Bitcoin Price Manipulation Is One Of Three Key Market Questions For This Week

Various financial markets have several key questions that they will answer to us this week. Some are serious, and some are not so serious, and one is bullish. First, we’ll start with the critical one and that is Bitcoin. Last week Bitcoin fell below the key $50,000 psychological price point on Friday. It clawed its way back above that level Sunday night as the Nasdaq rallied on Friday, but it is still in big danger of going down again. If it does the selling could easily pick up on it. Everyone is watching the $50,000 Bitcoin level.

Frankly, the crypto market has the earmarks of vicious manipulation surrounding it. There is one big warning sign on the Bitcoin chart and that is the fact that while it has been above $50,000 the down days for Bitcoin has seen much bigger trading volume on the down days than on the up days. Check out the on balance volume indicator on the bottom of this chart, which makes this clear.

Once Bitcoin went above $45,000 in February the on balance volume indicator went sideways even though the price went up to $65,000. This is a sign of distribution and you rarely see such a big divergence between this indicator and any ETF or stock when it goes up as strong as Bitcoin did. It is likely some form of vicious price manipulation, which there are things that can be done in Bitcoin that are illegal in anything else as cryptos have little regulation to them at all.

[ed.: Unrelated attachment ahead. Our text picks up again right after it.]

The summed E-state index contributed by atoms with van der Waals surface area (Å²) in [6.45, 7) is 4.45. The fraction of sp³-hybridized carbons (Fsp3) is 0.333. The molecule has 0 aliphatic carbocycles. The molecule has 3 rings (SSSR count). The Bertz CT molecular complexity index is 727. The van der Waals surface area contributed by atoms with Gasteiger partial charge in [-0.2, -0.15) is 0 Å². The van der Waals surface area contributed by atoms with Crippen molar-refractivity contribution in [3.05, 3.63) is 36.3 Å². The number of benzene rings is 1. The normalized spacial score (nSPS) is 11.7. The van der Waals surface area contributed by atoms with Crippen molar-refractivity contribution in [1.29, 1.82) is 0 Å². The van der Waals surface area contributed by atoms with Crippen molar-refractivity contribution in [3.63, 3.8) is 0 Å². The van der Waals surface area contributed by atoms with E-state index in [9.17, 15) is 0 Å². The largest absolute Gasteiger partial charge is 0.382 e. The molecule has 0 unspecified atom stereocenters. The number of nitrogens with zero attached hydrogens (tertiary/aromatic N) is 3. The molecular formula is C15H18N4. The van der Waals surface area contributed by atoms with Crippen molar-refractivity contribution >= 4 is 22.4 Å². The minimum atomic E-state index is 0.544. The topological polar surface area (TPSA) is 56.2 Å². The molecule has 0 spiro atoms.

Before the SEC was founded stock manipulation was actually legal and there existed what were called “stock pools” that engaged in vicious manipulation.

People such as Jesse Livermore and Joseph Kennedy were involved in such pools, but so were many others whose names are forgotten today.

One of the biggest investing publications of the 1920s and 1930s was a journal called The Magazine of Wall Street edited by Richard Wyckoff.

I got a hold of a couple of old issues a few years ago and this one from 1925 details right out in the open how stock pools operated. There is a lot to learn from old classic trading books and publications.

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